• Routine use of antibiotics or antimycotics for cell culture is not recommended
unless they are specifically required.
• Antibiotics can mask contamination by mycoplasma and resistant bacteria.
Further, they can interfere with the metabolism of sensitive cells.
• Sera serve as a source for amino acids, proteins, vitamins , carbohydrates, lipids,
hormones, growth factors, minerals, and trace elements.
• Serum buffers the culture medium, inactivates proteolytic enzymes, increases
medium viscosity, and conditions the growth surface of the culture vessel.
• Sera from fetal and calf bovine sources are commonly used to support the
growth of cells in culture.
• Fetal serum is a rich source of growth factors and is appropriate for cell cloning
and for the growth of fastidious cells.
• Calf serum, because of its lower growth-promoting properties, is used in
• Attachment and Spreading Factor:
• Animal cells and extracellular matrix used in labs, like glass and plastic are both
• Cross-linking with glycoproteins/ fibronectin or divalent cations Ca++ and Mg++
provide necessary electrostatic attraction for cells to bind to the matrix.
Disadvantages of serum
• Foetal calf serum (FCS) contains high level of arginase which depletes the medium
arginine an essential amino acid in the medium.
• The serum itself may be cytotoxic e.g., the enzyme polyamine oxidase in serum
may react with polyamine such as spermine/spermidine secreted by highly
proliferative cells and form cytotoxic polyaminoaldehyde.
• Serum varies from batch to batch, and at best a batch will last one year, It must
then be replaced with another batch that may be selected as similar, but will never
be identical, to the first batch.
• It is highly risky to use serum as it is very likely to carry contaminating
microorganisms into laboratory.
• The presence of serum creates a major obstacle to product purification and may
even limit the pharmaceutical acceptance of the product.
Serum free media
The development of a defined cell culture environment often termed serum free or
chemically defined media.
• Avoidance of serum toxicity.
• Less protein interference in bioassay.
• Improved reproducibility between cultures and avoidance of batch to batch
variation of sera.
• No serum proteases to degrade sensitive proteins.
• Selective cultures of differentiated and functional cell types from heterogeneous
population of primary cultures.
• In absence of serum, the phenotype of cell can be well controlled.
Passage Number and Population Doubling Level-
• Primary cultures are generally subcultured at a 1:2 ratio (they are split in half
with each passage).
• Passage number is generally the number of times the cells have been
subcultured into a new vessel.
• For diploid cultures, passage number is roughly equal to the number of
population doublings (or population doubling level, PDL) since the culture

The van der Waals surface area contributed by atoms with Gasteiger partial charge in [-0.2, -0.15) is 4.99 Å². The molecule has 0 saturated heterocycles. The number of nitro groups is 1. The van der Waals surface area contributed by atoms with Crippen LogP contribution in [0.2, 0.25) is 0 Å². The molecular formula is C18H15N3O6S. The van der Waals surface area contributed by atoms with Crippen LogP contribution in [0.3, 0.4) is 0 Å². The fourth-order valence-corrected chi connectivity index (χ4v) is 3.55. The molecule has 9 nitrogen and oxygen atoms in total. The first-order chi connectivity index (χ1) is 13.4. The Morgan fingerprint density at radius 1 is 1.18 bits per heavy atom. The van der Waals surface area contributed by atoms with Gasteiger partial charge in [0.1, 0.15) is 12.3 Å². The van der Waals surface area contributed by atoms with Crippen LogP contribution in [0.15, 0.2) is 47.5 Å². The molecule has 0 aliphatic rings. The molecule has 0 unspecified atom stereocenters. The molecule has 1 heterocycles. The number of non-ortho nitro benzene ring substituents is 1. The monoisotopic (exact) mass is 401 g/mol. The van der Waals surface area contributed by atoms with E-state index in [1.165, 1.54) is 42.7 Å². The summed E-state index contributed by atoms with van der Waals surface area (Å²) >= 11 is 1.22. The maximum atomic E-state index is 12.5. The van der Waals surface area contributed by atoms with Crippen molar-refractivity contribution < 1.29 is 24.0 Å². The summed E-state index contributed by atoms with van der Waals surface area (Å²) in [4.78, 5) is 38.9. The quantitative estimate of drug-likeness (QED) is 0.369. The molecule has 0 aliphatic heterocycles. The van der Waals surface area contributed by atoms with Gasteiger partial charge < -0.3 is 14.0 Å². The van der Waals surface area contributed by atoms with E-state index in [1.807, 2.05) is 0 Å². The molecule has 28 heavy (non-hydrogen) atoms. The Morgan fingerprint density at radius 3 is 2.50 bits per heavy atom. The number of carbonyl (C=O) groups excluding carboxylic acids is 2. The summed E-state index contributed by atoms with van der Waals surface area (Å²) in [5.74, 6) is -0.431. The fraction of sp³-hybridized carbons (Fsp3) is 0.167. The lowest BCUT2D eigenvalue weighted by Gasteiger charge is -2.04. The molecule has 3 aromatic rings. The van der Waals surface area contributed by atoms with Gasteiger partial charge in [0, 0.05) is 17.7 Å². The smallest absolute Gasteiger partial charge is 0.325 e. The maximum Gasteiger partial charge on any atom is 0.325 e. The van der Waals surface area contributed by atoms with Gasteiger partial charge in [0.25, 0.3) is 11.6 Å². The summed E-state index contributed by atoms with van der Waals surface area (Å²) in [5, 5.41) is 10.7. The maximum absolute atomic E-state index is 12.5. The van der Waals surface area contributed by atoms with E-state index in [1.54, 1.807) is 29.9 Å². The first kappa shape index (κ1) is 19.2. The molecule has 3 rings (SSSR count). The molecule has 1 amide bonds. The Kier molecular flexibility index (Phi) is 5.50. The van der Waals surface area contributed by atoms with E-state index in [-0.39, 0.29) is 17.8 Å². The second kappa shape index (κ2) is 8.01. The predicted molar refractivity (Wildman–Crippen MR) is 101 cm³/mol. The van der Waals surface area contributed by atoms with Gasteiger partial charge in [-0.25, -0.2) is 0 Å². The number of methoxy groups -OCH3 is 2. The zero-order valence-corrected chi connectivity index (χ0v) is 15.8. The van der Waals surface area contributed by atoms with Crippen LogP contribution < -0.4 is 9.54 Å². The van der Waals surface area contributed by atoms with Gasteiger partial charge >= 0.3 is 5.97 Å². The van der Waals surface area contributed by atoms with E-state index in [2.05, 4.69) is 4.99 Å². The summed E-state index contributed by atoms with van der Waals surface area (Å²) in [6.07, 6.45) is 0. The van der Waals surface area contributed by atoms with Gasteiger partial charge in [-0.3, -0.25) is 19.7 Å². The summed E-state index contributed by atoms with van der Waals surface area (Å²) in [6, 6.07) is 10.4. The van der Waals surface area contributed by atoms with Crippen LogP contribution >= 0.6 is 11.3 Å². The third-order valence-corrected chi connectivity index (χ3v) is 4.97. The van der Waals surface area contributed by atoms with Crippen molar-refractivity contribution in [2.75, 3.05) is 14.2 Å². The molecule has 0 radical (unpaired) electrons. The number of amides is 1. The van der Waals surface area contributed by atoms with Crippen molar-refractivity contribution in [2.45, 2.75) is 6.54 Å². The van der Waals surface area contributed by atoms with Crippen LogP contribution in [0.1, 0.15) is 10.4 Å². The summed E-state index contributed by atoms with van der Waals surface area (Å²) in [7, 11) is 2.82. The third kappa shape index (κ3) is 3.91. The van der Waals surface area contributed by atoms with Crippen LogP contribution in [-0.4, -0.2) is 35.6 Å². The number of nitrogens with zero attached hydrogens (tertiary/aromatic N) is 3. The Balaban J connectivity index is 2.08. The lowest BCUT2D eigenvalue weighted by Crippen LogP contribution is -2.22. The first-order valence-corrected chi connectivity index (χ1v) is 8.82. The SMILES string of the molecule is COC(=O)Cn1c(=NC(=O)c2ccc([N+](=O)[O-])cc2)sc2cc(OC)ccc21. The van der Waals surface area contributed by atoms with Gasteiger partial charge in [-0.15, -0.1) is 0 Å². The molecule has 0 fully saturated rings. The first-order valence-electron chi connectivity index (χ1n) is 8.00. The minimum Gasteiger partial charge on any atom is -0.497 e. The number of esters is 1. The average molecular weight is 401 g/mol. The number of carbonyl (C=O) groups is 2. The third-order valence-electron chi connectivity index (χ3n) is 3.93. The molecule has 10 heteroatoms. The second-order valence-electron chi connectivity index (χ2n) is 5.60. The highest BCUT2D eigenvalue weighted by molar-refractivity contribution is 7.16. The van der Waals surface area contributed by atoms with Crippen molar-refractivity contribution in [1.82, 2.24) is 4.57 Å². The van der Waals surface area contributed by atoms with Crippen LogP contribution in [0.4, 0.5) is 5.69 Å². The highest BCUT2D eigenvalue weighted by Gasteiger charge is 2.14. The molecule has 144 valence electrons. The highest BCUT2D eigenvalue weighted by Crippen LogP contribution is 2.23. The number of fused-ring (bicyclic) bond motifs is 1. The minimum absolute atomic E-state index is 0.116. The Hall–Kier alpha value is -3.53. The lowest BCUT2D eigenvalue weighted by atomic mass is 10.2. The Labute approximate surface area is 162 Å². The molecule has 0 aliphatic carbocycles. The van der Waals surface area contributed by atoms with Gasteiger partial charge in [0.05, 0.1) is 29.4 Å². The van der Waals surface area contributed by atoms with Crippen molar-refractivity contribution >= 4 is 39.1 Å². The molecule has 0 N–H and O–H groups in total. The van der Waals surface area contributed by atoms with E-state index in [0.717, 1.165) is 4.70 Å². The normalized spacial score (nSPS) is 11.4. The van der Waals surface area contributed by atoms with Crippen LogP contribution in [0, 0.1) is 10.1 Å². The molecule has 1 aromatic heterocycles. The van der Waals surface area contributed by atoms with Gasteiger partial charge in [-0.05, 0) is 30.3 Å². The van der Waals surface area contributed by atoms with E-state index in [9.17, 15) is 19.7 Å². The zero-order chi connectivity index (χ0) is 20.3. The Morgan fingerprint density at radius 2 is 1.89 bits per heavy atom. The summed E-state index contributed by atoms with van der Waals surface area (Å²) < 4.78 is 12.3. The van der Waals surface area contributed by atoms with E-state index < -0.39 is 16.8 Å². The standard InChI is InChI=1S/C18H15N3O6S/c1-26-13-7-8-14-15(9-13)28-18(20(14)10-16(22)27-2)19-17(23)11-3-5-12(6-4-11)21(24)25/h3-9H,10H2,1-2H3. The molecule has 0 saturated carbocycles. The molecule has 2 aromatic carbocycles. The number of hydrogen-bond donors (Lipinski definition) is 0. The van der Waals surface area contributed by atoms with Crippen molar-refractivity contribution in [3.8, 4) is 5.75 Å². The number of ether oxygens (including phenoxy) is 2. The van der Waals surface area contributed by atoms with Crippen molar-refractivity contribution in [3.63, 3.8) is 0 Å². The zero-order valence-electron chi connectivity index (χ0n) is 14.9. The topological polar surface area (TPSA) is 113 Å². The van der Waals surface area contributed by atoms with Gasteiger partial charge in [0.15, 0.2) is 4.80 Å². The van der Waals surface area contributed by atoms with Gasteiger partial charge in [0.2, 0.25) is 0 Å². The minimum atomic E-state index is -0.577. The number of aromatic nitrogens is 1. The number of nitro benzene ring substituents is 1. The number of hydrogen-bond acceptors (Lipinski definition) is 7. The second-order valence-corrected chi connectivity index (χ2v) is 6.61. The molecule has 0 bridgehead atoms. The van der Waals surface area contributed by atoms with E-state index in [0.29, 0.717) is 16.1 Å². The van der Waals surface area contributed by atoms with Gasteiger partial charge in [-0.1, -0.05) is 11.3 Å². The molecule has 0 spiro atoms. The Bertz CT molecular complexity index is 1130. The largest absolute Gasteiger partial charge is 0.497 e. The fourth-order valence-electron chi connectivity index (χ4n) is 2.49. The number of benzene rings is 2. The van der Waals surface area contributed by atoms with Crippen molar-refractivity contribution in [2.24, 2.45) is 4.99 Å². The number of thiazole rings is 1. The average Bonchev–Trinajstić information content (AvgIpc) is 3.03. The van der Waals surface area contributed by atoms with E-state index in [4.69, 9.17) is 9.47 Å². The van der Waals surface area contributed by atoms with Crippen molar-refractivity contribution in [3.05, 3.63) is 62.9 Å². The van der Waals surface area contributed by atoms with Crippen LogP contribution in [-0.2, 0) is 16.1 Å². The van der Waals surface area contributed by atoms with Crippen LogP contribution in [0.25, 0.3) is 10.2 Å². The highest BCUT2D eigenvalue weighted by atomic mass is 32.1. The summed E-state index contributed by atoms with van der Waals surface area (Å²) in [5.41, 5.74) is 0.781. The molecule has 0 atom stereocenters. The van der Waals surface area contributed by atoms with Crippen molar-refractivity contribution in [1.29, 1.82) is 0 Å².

• Most animal cell lines require 37°C for optimum growth.
• Insect and amphibian cells require lower temperatures (such as 28°C) as do
some animal cell lines which are temperature sensitive for their phenotypic
Examination of Cultures-
• Morphology and viability of cultures must be observed regularly and carefully.
• Medium must be examined for macroscopic evidence of microbial
contamination. This includes unusual pH shifts (yellow or purple color from the
phenol red), turbidity, or particles.
• Bacterial contamination will appear as small, shimmering black dots within the
spaces between the cells.
• Yeast contamination will appear as rounded or budding particles, while fungi
will have thin filamentous mycelia.
• Viable cells appear round and refractile whereas dead cells appear smaller and
• It is a fairly thick glass slide with two
counting chambers, one on each side. Each
counting chamber has a mirrored surface
with a 3 × 3 mm grid of 9 counting squares.
(See Figure 2) The chambers have raised
sides that will hold a coverslip exactly 0.1
mm above the chamber floor
• Take average of cells in four quadrants and
multiply it by 104 cells/ml
• Cell counts are necessary in order to establish or monitor growth rates as well
as to set up new cultures with known cell numbers.
• Hemocytometers are commonly used to estimate cell number and determine
• Viability assays measure the number of viable cells in a population.
• When combined with the total number of cells, the number of viable cells
provides an accurate indication of the health of the cell culture.
• Trypan blue and erythrosin B stains are actively excluded by viable cells but
are taken up and retained by dead cells, which lack an intact membrane.
Subculturing Monolayer Cells-
• Anchorage-dependent cell lines growing in monolayers need to be
subcultured at regular intervals to maintain them in exponential growth.
When the cells are near the end of exponential growth (roughly 70% to 90%
confluent), they are ready to be subcultured.